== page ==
http://www.hoajonline.com/journals/jptdr/content/pdf/volume/2/3.pdf
2
doi: 10.7243/2050-120X-2-3
originated in South America and was introduced to Africa by
the Portugese in the sixteenth century [4]. It is a rich source
of carbohydrates and grows in dry conditions with little
water. Today it is consumed by millions of people around
the world [
5
]. There are two types of cassava – sweet and
bitter varieties. Sweet variety is preferred by consumers as
it is more palatable while the bitter variety is preferred by
farmers as it is more resistant to pests. Both cassava root
(tuber) and leaves are used as herbal medicine especially
in Africa and South America [6]. Although it has not been
used in the past by native physicians of India and Sri Lanka
in their traditional medical therapies like ‘Ayurveda’ [
7
], in
recent times boiled roots of cassava is being promoted
as a potential cure for prostate and bladder cancer in Sri
Lanka [1,2].
Linamarin, the main cyanogenic glucoside in manioc
has been shown to cause toxicity to malignant cell lines [
8
].
A nested case control study conducted in India to identify
the effect of dietary factors on causation of breast cancer
using food frequency questionnaires has shown that
consumption of tapioca is associated with a decreased
risk of developing breast cancer [9]. The cyanogenic
glucosides (linamarin and lotaustralin) in cassava leads
to the production of amygdaline or vitamin B-17 which is
claimed to kill cancer cells by those who promote cassava
as an anti-cancer agent [
2
]. However two case-control
studies from India have shown that cassava consumption
is associated with a higher risk of colorectal and pancreatic
carcinoma [
10
,
11
]. In addition cassava may cause ataxic
polyneuropathy, amblyopia and tropical pancreatitis as
reported in several case reports from India and Nigeria
[11,12]. Therefore it is prudent that we determine both the
safety and efficacy of cassava in treating prostate cancer
before it is promoted as a treatment.
Despite clinical and analytical limitations, PSA is an
effective surrogate marker of cancer activity of already
diagnosed cases of acinar adenocarcinoma of prostate
[
13
]. This patient’s cancer was treated with accepted and
proven forms of treatment in a stepwise manner and as
expected, PSA levels varied accordingly with each form
of treatment. This predictable response was confirmatory
of its applicability as an efficient marker of malignant cell
activity of this patient. However the PSA level rose while
on cassava indicating its ineffectiveness in controlling
the cancer. It appears that consumption of cassava in
large quantities in the diet has no biochemically evident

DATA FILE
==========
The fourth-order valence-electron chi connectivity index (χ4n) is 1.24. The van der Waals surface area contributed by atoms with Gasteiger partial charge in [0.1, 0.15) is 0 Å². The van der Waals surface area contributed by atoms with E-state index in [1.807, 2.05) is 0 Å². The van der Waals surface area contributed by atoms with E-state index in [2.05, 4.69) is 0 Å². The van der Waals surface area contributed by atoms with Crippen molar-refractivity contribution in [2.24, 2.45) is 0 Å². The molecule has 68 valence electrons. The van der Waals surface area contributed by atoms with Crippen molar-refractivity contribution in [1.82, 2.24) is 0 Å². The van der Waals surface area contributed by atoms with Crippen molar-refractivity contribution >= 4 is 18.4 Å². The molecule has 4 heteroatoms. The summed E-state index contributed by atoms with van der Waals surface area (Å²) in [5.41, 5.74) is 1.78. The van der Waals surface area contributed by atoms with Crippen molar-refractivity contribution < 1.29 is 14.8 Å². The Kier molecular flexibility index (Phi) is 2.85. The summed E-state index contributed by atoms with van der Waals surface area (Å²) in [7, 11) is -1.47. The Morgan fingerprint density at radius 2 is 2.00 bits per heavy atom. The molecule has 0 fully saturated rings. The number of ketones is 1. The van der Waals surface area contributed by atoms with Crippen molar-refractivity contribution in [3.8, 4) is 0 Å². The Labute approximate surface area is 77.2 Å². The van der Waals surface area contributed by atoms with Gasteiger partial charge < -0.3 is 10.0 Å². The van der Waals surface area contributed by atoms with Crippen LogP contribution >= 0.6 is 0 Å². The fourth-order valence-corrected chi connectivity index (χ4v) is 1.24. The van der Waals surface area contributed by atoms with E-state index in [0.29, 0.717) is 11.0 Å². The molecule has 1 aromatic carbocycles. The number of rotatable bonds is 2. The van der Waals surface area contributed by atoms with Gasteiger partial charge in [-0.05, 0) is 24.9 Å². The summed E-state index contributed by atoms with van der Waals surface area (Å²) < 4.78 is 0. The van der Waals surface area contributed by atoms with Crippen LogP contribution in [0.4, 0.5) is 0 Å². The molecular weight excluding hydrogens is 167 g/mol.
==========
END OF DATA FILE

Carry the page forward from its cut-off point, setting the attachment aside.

therapeutic benefit in castration-resistant prostate cancer.
Anti-androgen withdrawal is a potential therapeutic
manoeuvre for patients with progressive prostate carcinoma.
About 19% of patients with prostate cancer experience a
progression-free period of over one year after cessation
of anti-androgens [14]. Some patients who discontinue all
medications including anti-androgens andstart consuming
cassava may experience a reduction in PSA due to this
phenomenon but may attribute it to the consumption
of cassava.
A single case may not be adequate to test a hypothesis.
However in the absence of scientific publications about
the effects of cassava on prostate cancer, this scientifically
tested case would act as a basis of evidence that can be
used by health care workers who look after patients with
castration-resistant prostate cancer as well as by patients
with the disease until further research is done and better
evidence is available.
Competing interests
The authors have no financial or other interests related to this
article.
Authors contributions
AMA conceived the idea, performed the literature search,
wrote the manuscript and managed the patient. KHP
helped with the literature search and management of the
patient. Both read and approved the final manuscript.
Acknowledgements
We thank the patient for agreeing to share his
clinical details with the scientific community.
Publication history
Received: 27-Nov-2012 Revised: 16-Dec-2012
Accepted: 22-Dec-2012 Published: 10-Jan-2013
References
Figure 1. Prostate-specic antigen levels and events
References
1. Daily Mirror. | Website
2. The Healing Herbs and Juice Guide. | Website
3. BP Kamalu: The adverse eects of long-term cassava (Mani-
hot esculenta Crantz) consumpon. Int J Food Sci Nutr 1995,
46:65-93. | Arcle | PubMed
4. Fauquet C, Fargelle D: African cassava mosaic virus: Eology,
Epidemiology and Control. Plant Diseases 1990, 74: 404-411.
| Pdf
5. Dimensions of Need: An atlas of food agriculture. Food and
Agriculture Organisaon of the United Naons. 1995
6. CN Tsumbu, G Deby-Dupont, M Tits, L Angenot, T Franck, D
Serteyn and A Mouithys-Mickalad: Anoxidant and anradi-
cal acvies of Manihot esculenta Crantz (Euphorbiaceae)